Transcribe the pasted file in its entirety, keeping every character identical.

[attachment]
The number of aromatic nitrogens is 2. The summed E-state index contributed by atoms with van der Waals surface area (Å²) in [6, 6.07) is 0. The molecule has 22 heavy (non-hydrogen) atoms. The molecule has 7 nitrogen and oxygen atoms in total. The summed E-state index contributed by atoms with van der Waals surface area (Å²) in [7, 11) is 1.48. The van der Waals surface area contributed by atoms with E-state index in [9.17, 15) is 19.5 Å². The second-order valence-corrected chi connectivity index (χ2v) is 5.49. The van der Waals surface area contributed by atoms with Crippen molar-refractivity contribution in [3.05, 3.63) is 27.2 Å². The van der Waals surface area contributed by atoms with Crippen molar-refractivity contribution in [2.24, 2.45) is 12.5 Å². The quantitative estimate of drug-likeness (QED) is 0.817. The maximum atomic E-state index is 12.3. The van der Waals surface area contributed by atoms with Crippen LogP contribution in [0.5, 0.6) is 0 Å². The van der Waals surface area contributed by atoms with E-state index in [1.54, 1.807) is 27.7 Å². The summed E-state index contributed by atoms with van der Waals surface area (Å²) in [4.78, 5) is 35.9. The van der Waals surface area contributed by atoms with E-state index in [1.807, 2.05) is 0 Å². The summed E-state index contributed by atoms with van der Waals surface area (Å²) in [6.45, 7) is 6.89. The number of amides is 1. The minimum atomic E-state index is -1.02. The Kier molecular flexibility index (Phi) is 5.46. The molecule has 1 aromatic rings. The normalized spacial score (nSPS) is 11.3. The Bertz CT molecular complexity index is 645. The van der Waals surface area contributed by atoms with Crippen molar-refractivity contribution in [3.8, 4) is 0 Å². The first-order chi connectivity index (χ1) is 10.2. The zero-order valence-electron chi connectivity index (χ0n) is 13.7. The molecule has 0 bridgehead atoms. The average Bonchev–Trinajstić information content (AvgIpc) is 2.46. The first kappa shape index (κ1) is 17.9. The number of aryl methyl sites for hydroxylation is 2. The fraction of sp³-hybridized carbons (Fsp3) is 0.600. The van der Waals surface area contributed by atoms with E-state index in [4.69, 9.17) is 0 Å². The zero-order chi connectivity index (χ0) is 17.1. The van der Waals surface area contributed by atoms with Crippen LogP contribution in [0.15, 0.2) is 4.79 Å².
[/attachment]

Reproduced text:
The number of aromatic nitrogens is 2. The summed E-state index contributed by atoms with van der Waals surface area (Å²) in [6, 6.07) is 0. The molecule has 22 heavy (non-hydrogen) atoms. The molecule has 7 nitrogen and oxygen atoms in total. The summed E-state index contributed by atoms with van der Waals surface area (Å²) in [7, 11) is 1.48. The van der Waals surface area contributed by atoms with E-state index in [9.17, 15) is 19.5 Å². The second-order valence-corrected chi connectivity index (χ2v) is 5.49. The van der Waals surface area contributed by atoms with Crippen molar-refractivity contribution in [3.05, 3.63) is 27.2 Å². The van der Waals surface area contributed by atoms with Crippen molar-refractivity contribution in [2.24, 2.45) is 12.5 Å². The quantitative estimate of drug-likeness (QED) is 0.817. The maximum atomic E-state index is 12.3. The van der Waals surface area contributed by atoms with Crippen LogP contribution in [0.5, 0.6) is 0 Å². The van der Waals surface area contributed by atoms with E-state index in [1.54, 1.807) is 27.7 Å². The summed E-state index contributed by atoms with van der Waals surface area (Å²) in [4.78, 5) is 35.9. The van der Waals surface area contributed by atoms with E-state index in [1.807, 2.05) is 0 Å². The summed E-state index contributed by atoms with van der Waals surface area (Å²) in [6.45, 7) is 6.89. The number of amides is 1. The minimum atomic E-state index is -1.02. The Kier molecular flexibility index (Phi) is 5.46. The molecule has 1 aromatic rings. The normalized spacial score (nSPS) is 11.3. The Bertz CT molecular complexity index is 645. The van der Waals surface area contributed by atoms with Crippen molar-refractivity contribution in [3.8, 4) is 0 Å². The first-order chi connectivity index (χ1) is 10.2. The zero-order valence-electron chi connectivity index (χ0n) is 13.7. The molecule has 0 bridgehead atoms. The average Bonchev–Trinajstić information content (AvgIpc) is 2.46. The first kappa shape index (κ1) is 17.9. The number of aryl methyl sites for hydroxylation is 2. The fraction of sp³-hybridized carbons (Fsp3) is 0.600. The van der Waals surface area contributed by atoms with E-state index in [4.69, 9.17) is 0 Å². The zero-order chi connectivity index (χ0) is 17.1. The van der Waals surface area contributed by atoms with Crippen LogP contribution in [0.15, 0.2) is 4.79 Å².